By James Oliphant
WASHINGTON (Reuters) – Former U.S. Vice President Joe Biden, in his first interview as a Democratic presidential candidate, insisted on Friday that he did not treat law professor Anita Hill badly during confirmation hearings for Supreme Court Justice Clarence Thomas held almost 30 years ago.
Biden had joined the burgeoning 2020 Democratic field a day earlier. He struggled to respond to questions about Hill, as well as questions about his unwanted touching of women, making for a rocky moment in the early stages of his candidacy.
At times, Biden seemed to oscillate between defending his behavior and saying he did nothing wrong and apologizing and trying to make amends. Often, he seemed stranded in-between.
Biden’s conduct during the hearings in 1991, when he was chairman of the U.S. Senate Judiciary Committee, became a renewed subject of controversy after the New York Times reported that Biden had called Hill earlier this month in the run-up to his presidential bid and that Hill was dissatisfied with Biden’s expression of regret. She said she could not support his presidential bid.
Appearing on ABC’s “The View,” Biden, then a senator from Delaware, largely justified his actions at the time, saying he believed Hill’s allegations of sexual harassment levied at Thomas and tried to derail his confirmation.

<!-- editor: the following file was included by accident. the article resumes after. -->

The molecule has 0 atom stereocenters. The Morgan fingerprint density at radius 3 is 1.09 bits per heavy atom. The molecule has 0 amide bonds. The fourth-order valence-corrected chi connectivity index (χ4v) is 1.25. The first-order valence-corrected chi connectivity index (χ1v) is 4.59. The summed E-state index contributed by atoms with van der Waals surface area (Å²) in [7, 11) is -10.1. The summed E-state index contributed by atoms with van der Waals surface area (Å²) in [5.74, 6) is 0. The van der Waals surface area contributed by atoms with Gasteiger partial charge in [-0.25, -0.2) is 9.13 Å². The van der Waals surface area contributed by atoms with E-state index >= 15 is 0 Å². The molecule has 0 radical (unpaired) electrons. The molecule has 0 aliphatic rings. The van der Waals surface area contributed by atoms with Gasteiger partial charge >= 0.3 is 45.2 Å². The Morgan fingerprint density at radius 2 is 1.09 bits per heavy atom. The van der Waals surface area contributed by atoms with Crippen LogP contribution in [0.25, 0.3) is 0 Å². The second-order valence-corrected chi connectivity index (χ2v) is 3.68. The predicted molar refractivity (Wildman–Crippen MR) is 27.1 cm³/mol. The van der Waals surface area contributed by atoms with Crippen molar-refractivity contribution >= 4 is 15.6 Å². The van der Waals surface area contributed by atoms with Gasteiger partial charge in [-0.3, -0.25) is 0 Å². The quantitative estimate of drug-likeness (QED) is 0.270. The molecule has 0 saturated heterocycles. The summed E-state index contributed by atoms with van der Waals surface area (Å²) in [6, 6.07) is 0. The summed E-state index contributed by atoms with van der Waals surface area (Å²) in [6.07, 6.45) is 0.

Activists have long been unhappy that Hill was questioned in graphic detail by the all-white, all-male committee chaired by Biden.
“I’m sorry she was treated the way she was treated,” Biden said, but later, he asserted, “I don’t think I treated her badly. … How do you stop people from asking inflammatory questions?”
“There were a lot of mistakes made across the board and for those I apologize,” he said.
Biden praised Hill as “remarkable” and said she is “one of the reasons we have the #MeToo movement.”
Asked why he had not reached out to Hill earlier, Biden said he had previously publicly stated he had regrets about her experience and that he “didn’t want to quote invade her space.”
That seemed to be a reference to another controversy that looms over Biden’s presidential run: allegations by several women that he made them uncomfortable by touching them at political events.
Biden also addressed that criticism, saying he was now more “cognizant” about a woman’s “private space.” But he maintained that he had been “trying to bring solace.”
He suggested he was still trying to sort out the guidelines for his conduct going forward.
“I should be able to read better,” he said. “I have to be more careful.”
Pressed by the show’s panel for an apology to his accusers, Biden would not entirely capitulate.
“Sorry I invaded your space,” he replied. “I mean, I’m sorry this happened. But I’m not sorry in a sense that I think I did anything that was intentionally designed to do anything wrong or be inappropriate.”
Biden, 76, served as former President Barack Obama’s vice president for two terms. He is competing with 19 others for the Democratic presidential nomination and the chance to likely face President Donald Trump next year in the general election.
After the interview, a Biden adviser, Symone Sanders, posted on Twitter that Biden “clearly is someone unapologetic about his authenticity, sincere and genuine in his apology, has a vision for America and understands how we relate to the rest of the world.”
Biden’s first public event as a presidential candidate is scheduled for Monday in Pittsburgh.
(Reporting by James Oliphant; editing by Jonathan Oatis)